Independents have moved toward Rand Paul in droves over the last month and a half and as a result he's built his lead in the Kentucky Senate race up to 13 points at 53-40.
In a September PPP poll Paul led by 7 overall while also holding a 7 point lead with independents. Now that advantage with independents is a whooping 39 points at 66-27. There's been virtually no movement among Democrats or Republicans over that period of time so most of the movement in the race can be attributed to that shift.
There's been no change in Rand Paul's favorability numbers in the wake of the controversial 'Aqua Buddha' ad. He's at a net +6 (49/43), virtually identical to his +5 (45/40) a month ago. Jack Conway has seen his numbers plunge though. Where before voters split evenly in their assessments of him, giving him a favorability of 36/36, they now view him mostly in a negative light at -13 (39/52).
There's little doubt the ad has backfired. 56% of voters say they think it was inappropriate to only 15% who think it was alright. Even Democrats feel by a 41/24 spread that it crossed the line and perhaps relating back to Conway's huge new deficit with independents they think it was wrong by a 68/7 spread.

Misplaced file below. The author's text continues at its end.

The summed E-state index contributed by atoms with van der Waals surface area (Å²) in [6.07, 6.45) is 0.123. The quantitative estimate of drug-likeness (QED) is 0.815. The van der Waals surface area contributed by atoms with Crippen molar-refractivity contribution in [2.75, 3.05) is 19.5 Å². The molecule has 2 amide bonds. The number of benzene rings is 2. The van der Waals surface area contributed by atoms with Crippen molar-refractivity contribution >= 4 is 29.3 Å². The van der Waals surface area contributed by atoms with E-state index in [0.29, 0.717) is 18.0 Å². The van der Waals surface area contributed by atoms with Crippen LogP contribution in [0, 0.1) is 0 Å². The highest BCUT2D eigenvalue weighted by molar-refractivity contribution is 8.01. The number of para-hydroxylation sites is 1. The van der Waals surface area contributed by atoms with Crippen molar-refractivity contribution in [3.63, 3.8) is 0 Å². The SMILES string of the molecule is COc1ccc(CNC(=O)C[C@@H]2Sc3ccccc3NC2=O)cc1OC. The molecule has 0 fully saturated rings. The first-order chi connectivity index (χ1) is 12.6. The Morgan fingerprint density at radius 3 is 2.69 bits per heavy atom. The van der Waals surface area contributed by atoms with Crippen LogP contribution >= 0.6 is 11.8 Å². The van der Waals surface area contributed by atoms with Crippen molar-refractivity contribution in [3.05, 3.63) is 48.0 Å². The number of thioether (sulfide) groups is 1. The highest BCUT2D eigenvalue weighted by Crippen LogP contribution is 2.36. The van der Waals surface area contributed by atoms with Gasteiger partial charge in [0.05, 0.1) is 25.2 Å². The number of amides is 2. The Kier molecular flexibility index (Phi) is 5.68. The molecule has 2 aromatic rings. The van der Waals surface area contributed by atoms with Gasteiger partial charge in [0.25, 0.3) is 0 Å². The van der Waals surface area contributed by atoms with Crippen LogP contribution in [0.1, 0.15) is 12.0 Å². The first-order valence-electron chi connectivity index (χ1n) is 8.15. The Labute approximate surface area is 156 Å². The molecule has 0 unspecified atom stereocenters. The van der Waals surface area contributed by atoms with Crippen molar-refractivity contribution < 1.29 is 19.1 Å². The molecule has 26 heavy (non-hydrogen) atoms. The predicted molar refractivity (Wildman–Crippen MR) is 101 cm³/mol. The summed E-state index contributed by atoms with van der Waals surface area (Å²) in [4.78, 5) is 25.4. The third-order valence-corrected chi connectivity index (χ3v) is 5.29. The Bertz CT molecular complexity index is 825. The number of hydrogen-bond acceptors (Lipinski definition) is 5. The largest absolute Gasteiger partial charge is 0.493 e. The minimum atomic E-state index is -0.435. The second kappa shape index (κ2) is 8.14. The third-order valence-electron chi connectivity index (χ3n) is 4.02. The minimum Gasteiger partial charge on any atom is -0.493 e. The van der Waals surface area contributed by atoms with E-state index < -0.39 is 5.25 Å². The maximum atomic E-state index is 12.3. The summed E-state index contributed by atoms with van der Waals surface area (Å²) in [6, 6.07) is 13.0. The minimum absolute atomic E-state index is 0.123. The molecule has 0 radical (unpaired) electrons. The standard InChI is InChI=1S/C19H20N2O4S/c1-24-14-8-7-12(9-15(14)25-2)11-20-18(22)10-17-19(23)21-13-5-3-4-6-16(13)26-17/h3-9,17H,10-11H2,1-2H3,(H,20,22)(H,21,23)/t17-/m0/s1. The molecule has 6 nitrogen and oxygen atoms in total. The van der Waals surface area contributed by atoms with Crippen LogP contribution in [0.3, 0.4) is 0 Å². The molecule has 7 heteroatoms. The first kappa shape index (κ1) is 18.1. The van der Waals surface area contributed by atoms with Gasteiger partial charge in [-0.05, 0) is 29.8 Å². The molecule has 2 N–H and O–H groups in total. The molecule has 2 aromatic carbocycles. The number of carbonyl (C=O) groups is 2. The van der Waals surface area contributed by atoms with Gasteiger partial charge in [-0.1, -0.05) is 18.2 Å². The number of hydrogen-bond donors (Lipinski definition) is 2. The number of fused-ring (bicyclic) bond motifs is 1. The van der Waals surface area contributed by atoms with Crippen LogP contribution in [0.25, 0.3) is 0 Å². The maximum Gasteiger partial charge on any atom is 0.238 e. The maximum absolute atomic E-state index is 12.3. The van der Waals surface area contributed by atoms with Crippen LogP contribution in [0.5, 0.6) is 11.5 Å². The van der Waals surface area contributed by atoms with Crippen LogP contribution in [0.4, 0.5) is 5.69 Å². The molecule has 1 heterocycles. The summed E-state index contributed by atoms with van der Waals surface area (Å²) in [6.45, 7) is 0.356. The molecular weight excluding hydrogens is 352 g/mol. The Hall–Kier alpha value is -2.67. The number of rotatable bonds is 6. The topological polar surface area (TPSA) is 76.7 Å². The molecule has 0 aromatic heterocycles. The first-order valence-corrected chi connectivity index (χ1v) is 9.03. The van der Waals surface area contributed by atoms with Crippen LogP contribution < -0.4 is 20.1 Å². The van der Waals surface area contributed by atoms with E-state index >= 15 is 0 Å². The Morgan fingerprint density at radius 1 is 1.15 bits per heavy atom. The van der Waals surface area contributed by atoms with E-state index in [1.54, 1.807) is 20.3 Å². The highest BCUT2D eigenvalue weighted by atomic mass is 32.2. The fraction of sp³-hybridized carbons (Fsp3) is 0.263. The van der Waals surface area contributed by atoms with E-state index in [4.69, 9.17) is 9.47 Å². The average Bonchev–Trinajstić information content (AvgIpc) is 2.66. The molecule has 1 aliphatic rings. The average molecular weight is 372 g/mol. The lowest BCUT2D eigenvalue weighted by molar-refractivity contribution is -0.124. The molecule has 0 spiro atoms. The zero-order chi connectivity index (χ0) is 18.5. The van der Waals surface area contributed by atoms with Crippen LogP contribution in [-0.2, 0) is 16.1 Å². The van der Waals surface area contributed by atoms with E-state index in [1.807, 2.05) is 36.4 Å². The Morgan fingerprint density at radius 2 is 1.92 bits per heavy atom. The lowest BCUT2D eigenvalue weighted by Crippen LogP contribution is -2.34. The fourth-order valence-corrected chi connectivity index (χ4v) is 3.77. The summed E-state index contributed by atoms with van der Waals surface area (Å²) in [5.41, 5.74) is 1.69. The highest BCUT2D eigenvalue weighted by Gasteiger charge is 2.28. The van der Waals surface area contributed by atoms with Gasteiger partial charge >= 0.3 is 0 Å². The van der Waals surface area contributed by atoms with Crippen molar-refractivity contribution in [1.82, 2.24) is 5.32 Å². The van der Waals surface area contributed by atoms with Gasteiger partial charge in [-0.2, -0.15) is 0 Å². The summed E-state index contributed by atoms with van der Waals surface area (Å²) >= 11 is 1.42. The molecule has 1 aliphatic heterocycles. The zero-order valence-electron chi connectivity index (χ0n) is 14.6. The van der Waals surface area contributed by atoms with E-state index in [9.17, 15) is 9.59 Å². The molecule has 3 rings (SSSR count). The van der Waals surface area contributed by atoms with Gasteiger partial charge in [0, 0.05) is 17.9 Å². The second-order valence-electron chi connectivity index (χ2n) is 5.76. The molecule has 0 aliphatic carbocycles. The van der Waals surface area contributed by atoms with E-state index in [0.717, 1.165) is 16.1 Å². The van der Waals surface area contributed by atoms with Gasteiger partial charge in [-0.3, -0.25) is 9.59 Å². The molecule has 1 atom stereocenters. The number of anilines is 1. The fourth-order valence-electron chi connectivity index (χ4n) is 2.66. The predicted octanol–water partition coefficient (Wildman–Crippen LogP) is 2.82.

Others have compared this ad to the 'Godless Americans' one that Elizabeth Dole ran against Kay Hagan in the final days of the 2008 campaign and it's an apt comparison. A week out it was pretty clear that Dole was headed for defeat- a narrow defeat but a defeat nonetheless. She had to do something to change the game and it backfired on her and she got blown out by 9 points instead of losing narrowly. It's a similar story here- Conway was going to lose unless he did something dramatic. He did and now he's probably going to lose by a lot more than if he had not run the ad. Clearly religion is something politicians should probably stay away from in their ads. Still Conway was right to do something to change the game even if this was the wrong something.
Conway's path to victory was always dependent on getting folks who voted for John McCain to support him this time around but he just never developed the sort of crossover appeal that he needed. Only 8% of McCain voters are planning to support him, a smaller number actually than the 9% of Obama supporters going for Paul. In particular Conway has fallen short of getting the conservative Democrats that he needed to win this race, as evidenced by the fact that Paul is taking 25% of the overall Democratic vote.
At the end of the day Barack Obama's approval rating is 34% in Kentucky. It's going to be hard for Democrats to win open seat races this year where that's the case, unless they're running the most popular politician in the country as they are with Joe Manchin in West Virginia.
Full results here